By Howard Foster -
I used to be a member of the American Bar Association, the largest group of lawyers in the country. Among other things, it rates the qualifications of judicial nominees and otherwise tries to police the legal profession. It denounced Richard Nixon after his resignation and encouraged New York authorities to disbar him. He was disbarred though technically he had not been convicted of a crime. That makes sense to me.
Nixon was basically a sociopath and should have gone to prison rather than being pardoned.
Then Bill Clinton left office after the federal judge overseeing the Paula Jones sexual harassment lawsuit found he had committed perjury in his deposition while in office. She recommended to the Arkansas state bar authorities that he be disciplined. The ABA said nothing. Arkansas suspended Clinton’’s law license, finding he lied under oath. He has never practiced law since.
Shortly after leaving office he was asked to speak at an ABA conference and was given a warm welcome.
He, too, was basically a sociopath.
(I tend to believe the allegations of Juanita Brodderick that he raped her while Attorney General of Arkansas and then threatened to destroy her life if she reported it. His other crimes and misdeeds spanning his entire adult life are well known and need not be repeated here.)
The ABA never so much as rebuked Bill Clinton. I dropped my membership in protest for its double standard. My point is that the public perception of our Presidents is distorted by elite opinion. Clinton was actually impeached. Nixon was not. But history regards Nixon as a sociopath and Clinton as a fairly successful president. I think they should both be regarded as despicable human beings. But despicable people, even sociopaths, can do some good things as president, and both did.
Donald Trump is probably a sociopath, though I’m no psychiatrist. He repeatedly breaks the rules the vast majority of people live by, and mostly gets away with it. The media spend most of their time reporting his outbursts and lies. So most of the country believes he is unfit to be president.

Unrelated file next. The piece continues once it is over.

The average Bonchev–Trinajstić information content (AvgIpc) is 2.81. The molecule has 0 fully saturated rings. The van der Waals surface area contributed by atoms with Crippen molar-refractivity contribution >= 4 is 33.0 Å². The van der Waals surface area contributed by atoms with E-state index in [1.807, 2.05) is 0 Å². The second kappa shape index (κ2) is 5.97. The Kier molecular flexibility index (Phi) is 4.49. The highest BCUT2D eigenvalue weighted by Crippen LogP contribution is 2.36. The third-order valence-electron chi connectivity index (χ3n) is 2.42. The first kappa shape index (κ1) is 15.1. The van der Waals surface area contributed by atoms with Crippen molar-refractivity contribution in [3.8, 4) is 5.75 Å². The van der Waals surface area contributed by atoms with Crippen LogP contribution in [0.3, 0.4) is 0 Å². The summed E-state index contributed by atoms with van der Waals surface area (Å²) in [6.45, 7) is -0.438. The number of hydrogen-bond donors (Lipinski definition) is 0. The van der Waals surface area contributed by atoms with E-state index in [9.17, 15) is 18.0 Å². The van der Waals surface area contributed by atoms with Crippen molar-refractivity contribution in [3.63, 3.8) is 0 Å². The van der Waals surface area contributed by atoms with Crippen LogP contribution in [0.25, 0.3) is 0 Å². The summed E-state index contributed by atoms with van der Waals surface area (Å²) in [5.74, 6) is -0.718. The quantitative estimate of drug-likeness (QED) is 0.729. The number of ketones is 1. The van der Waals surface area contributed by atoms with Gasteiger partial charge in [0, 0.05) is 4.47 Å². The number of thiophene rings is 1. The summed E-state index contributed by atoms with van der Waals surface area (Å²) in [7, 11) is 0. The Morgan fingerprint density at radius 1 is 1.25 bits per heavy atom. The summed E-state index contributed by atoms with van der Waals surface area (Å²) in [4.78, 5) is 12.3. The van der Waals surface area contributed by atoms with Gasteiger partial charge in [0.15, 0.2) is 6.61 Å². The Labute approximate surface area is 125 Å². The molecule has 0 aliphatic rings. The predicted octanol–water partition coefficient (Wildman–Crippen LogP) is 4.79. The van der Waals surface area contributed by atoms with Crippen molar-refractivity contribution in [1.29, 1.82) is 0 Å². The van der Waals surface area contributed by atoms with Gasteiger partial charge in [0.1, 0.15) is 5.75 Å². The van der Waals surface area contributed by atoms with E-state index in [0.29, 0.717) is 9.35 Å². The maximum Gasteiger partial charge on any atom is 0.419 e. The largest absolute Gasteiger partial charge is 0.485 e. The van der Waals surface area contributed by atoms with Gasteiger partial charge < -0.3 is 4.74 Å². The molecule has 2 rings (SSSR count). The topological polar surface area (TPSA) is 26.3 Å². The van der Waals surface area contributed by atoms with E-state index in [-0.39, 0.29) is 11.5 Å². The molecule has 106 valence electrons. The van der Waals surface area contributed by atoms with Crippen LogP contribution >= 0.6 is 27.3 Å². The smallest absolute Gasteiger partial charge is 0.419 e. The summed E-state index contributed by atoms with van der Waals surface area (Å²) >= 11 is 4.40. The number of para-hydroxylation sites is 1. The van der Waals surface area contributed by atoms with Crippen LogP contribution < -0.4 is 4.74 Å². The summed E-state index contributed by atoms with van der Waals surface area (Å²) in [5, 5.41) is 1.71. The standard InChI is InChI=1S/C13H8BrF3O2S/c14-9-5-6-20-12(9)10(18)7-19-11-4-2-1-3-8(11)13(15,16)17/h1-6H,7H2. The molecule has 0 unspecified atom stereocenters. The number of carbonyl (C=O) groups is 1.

Plus he is a Republican, which as the ABA example illustrates, subjects him to the double standard. The antisocial behavior of his opponent, Hillary Clinton, is suppressed. We know about her email scandal. In the coming days the media may or may not report that her private email account was hacked when she was secretary of state, establishing he behavior was worse than reckless. She compromised national security.
Which is worse? The politically correct sociopathic Clinton, repeatedly violating federal laws she finds inconvenient, even if it puts the nation at risk, or the crude, politically incorrect Trump violating standards of social conduct?
Trump, to my knowledge, is not a criminal. He’s just grotesque at times. Hillary, like her husband, has a long history of destroying evidence, perjury, and other crimes undertaken to attain and hold onto power.
If Trump has any chance of winning this election, he must portray her as the sociopath she is. Most of the country believes he is one and will not elect him. There is a remote chance the F.B.I. will do this for Trump by recommending her indictment for endangering the nation’s security. She probably cannot survive being outed in that manner.
Short of that happening, Trump and his surrogates will need to spend most of the next six months as a sort of shadow grand jury, indicting her conduct as reckless and criminal. This is a very unattractive way of campaigning. I’m not sure it has ever been done successfully.
But Trump supporters have brought us to this point. They have been willing to overlook his antisocial behavior. The rest of us cannot.
Howard Foster is an immigration attorney in Chicago.